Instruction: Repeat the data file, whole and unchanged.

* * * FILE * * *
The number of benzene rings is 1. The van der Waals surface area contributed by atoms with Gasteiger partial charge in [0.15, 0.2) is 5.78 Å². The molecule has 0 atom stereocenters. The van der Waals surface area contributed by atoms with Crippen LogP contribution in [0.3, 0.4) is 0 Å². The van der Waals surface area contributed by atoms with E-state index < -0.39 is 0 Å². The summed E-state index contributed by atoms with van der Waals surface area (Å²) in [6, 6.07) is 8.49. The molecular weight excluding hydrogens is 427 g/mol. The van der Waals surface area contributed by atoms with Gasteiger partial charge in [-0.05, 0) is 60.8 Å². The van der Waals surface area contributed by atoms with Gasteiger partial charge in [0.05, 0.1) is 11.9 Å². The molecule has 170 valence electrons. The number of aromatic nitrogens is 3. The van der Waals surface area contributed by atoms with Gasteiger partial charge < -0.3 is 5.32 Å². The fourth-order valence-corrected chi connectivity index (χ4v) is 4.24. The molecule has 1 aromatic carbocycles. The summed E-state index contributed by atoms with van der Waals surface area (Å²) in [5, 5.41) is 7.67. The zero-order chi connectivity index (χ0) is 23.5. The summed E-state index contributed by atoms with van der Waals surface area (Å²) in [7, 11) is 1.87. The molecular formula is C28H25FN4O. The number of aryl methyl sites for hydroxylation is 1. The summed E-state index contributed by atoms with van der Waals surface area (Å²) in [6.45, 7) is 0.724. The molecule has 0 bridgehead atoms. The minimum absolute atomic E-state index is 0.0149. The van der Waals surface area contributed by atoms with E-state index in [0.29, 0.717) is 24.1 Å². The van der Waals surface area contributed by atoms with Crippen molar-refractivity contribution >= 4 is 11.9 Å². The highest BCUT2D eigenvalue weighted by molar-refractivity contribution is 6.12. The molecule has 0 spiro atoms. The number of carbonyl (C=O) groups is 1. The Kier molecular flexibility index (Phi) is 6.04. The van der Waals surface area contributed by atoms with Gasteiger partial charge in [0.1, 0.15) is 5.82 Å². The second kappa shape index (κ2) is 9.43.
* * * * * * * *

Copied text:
The number of benzene rings is 1. The van der Waals surface area contributed by atoms with Gasteiger partial charge in [0.15, 0.2) is 5.78 Å². The molecule has 0 atom stereocenters. The van der Waals surface area contributed by atoms with Crippen LogP contribution in [0.3, 0.4) is 0 Å². The van der Waals surface area contributed by atoms with E-state index < -0.39 is 0 Å². The summed E-state index contributed by atoms with van der Waals surface area (Å²) in [6, 6.07) is 8.49. The molecular weight excluding hydrogens is 427 g/mol. The van der Waals surface area contributed by atoms with Gasteiger partial charge in [-0.05, 0) is 60.8 Å². The van der Waals surface area contributed by atoms with Gasteiger partial charge in [0.05, 0.1) is 11.9 Å². The molecule has 170 valence electrons. The number of aromatic nitrogens is 3. The van der Waals surface area contributed by atoms with Gasteiger partial charge < -0.3 is 5.32 Å². The fourth-order valence-corrected chi connectivity index (χ4v) is 4.24. The molecule has 1 aromatic carbocycles. The summed E-state index contributed by atoms with van der Waals surface area (Å²) in [5, 5.41) is 7.67. The zero-order chi connectivity index (χ0) is 23.5. The summed E-state index contributed by atoms with van der Waals surface area (Å²) in [7, 11) is 1.87. The molecular formula is C28H25FN4O. The number of aryl methyl sites for hydroxylation is 1. The summed E-state index contributed by atoms with van der Waals surface area (Å²) in [6.45, 7) is 0.724. The molecule has 0 bridgehead atoms. The minimum absolute atomic E-state index is 0.0149. The van der Waals surface area contributed by atoms with E-state index in [0.29, 0.717) is 24.1 Å². The van der Waals surface area contributed by atoms with Crippen molar-refractivity contribution >= 4 is 11.9 Å². The highest BCUT2D eigenvalue weighted by molar-refractivity contribution is 6.12. The molecule has 0 spiro atoms. The number of carbonyl (C=O) groups is 1. The Kier molecular flexibility index (Phi) is 6.04. The van der Waals surface area contributed by atoms with Gasteiger partial charge in [0.1, 0.15) is 5.82 Å². The second kappa shape index (κ2) is 9.43.